Austerlitz, W.G. Sebald, Part 1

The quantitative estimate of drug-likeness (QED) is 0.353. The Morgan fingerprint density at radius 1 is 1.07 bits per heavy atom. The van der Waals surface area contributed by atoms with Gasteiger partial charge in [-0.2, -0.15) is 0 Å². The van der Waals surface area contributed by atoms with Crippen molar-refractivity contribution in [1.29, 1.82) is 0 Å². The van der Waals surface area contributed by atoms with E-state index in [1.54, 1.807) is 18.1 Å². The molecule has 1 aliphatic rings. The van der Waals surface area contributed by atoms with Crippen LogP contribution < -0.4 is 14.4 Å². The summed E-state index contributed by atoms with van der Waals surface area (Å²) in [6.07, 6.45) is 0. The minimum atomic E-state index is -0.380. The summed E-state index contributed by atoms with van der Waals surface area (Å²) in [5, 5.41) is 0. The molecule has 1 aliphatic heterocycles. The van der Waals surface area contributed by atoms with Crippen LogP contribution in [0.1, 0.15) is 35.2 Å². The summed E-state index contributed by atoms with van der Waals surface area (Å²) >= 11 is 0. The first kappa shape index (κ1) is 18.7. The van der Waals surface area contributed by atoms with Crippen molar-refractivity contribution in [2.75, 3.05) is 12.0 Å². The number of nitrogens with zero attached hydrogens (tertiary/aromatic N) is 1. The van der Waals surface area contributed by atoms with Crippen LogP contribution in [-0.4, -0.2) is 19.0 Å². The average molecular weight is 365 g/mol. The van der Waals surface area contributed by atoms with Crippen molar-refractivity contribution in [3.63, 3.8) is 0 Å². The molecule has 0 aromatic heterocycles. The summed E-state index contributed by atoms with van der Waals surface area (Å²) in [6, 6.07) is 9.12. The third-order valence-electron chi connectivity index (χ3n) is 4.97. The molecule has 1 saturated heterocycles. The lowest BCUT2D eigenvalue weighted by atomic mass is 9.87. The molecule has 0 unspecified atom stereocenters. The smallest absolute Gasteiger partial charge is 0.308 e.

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One of the books I am currently reading is Austerlitz, the final novel by German author W.G. Sebald who died in a car accident in 2001. Susan Sontag, for what it’s worth, called him a “contemporary master of the literature of lament and mental restlessness.” I suppose I concur, although it’s difficult to say what, exactly, makes the experience of reading this book so wonderful. The prose is clear but remains atmospheric, like a portion of a Bela Tarr film or a T.S. Eliot poem come to life. It’s surely not lament like the work of Arvo Part, for instance, nor, for that matter, a murky and merciless masterpiece like the 1964 novel Second Skin by another favorite of mine, the American writer John Hawkes. Sebald has an interesting technique of nesting narration, so that the narrator of the novel is relating the narration of his acquaintance Austerlitz who, in turn, is relating the narration of a third party. It is not nearly as unwieldly as it sounds, but it has the curious effect of softly muffling the goings on and quite successfully blurring the line between present and past.  It’s a nice feeling

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